The Portrait of a Lady HTML version

Chapter 32
It was not of him, nevertheless, that she was thinking while she stood at the
window near which we found her a while ago, and it was not of any of the matters
I have rapidly sketched. She was not turned to the past, but to the immediate,
impending hour. She had reason to expect a scene, and she was not fond of
scenes. She was not asking herself what she should say to her visitor; this
question had already been answered. What he would say to her-- that was the
interesting issue. It could be nothing in the least soothing--she had warrant for
this, and the conviction doubtless showed in the cloud on her brow. For the rest,
however, all clearness reigned in her; she had put away her mourning and she
walked in no small shimmering splendour. She only, felt older-- ever so much,
and as if she were "worth more" for it, like some curious piece in an antiquary's
collection. She was not at any rate left indefinitely to her apprehensions, for a
servant at last stood before her with a card on his tray. "Let the gentleman come
in," she said, and continued to gaze out of the window after the footman had
retired. It was only when she had heard the door close behind the person who
presently entered that she looked round.
Caspar Goodwood stood there--stood and received a moment, from head to foot,
the bright, dry gaze with which she rather withheld than offered a greeting.
Whether his sense of maturity had kept pace with Isabel's we shall perhaps
presently ascertain; let me say meanwhile that to her critical glance he showed
nothing of the injury of time. Straight, strong and hard, there was nothing in his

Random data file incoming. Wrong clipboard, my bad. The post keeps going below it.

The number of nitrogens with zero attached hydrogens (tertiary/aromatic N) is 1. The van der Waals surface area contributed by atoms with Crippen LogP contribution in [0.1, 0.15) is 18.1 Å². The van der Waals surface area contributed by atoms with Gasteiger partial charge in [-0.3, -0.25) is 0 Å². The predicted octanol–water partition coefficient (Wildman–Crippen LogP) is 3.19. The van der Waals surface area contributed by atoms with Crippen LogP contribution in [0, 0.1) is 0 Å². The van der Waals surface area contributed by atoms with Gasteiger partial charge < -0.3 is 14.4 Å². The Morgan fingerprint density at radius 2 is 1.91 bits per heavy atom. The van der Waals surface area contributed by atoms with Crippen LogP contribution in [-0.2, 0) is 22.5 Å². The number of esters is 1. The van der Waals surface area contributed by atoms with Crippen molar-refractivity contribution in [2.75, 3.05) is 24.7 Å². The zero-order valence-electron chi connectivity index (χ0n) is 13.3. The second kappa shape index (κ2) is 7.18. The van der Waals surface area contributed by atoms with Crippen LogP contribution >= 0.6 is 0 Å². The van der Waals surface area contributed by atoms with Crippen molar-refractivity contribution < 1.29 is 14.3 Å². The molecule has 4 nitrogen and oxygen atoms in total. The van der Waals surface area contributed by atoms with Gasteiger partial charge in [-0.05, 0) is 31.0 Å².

appearance that spoke positively either of youth or of age; if he had neither
innocence nor weakness, so he had no practical philosophy. His jaw showed the
same voluntary cast as in earlier days; but a crisis like the present had in it of
course something grim. He had the air of a man who had travelled hard; he said
nothing at first, as if he had been out of breath. This gave Isabel time to make a
reflexion: "Poor fellow, what great things he's capable of, and what a pity he
should waste so dreadfully his splendid force! What a pity too that one can't
satisfy everybody!" It gave her time to do more to say at the end of a minute: "I
can't tell you how I hoped you wouldn't come!"
"I've no doubt of that." And he looked about him for a seat. Not only had he
come, but he meant to settle.
"You must be very tired," said Isabel, seating herself, and generously, as she
thought, to give him his opportunity.
"No, I'm not at all tired. Did you ever know me to be tired?"
"Never; I wish I had! When did you arrive?"
"Last night, very late; in a kind of snail-train they call the express. These Italian
trains go at about the rate of an American funeral."
"That's in keeping--you must have felt as if you were coming to bury me!" And
she forced a smile of encouragement to an easy view of their situation. She had
reasoned the matter well out, making it perfectly clear that she broke no faith and
falsified no contract; but for all this she was afraid of her visitor. She was
ashamed of her fear; but she was devoutly thankful there was nothing else to be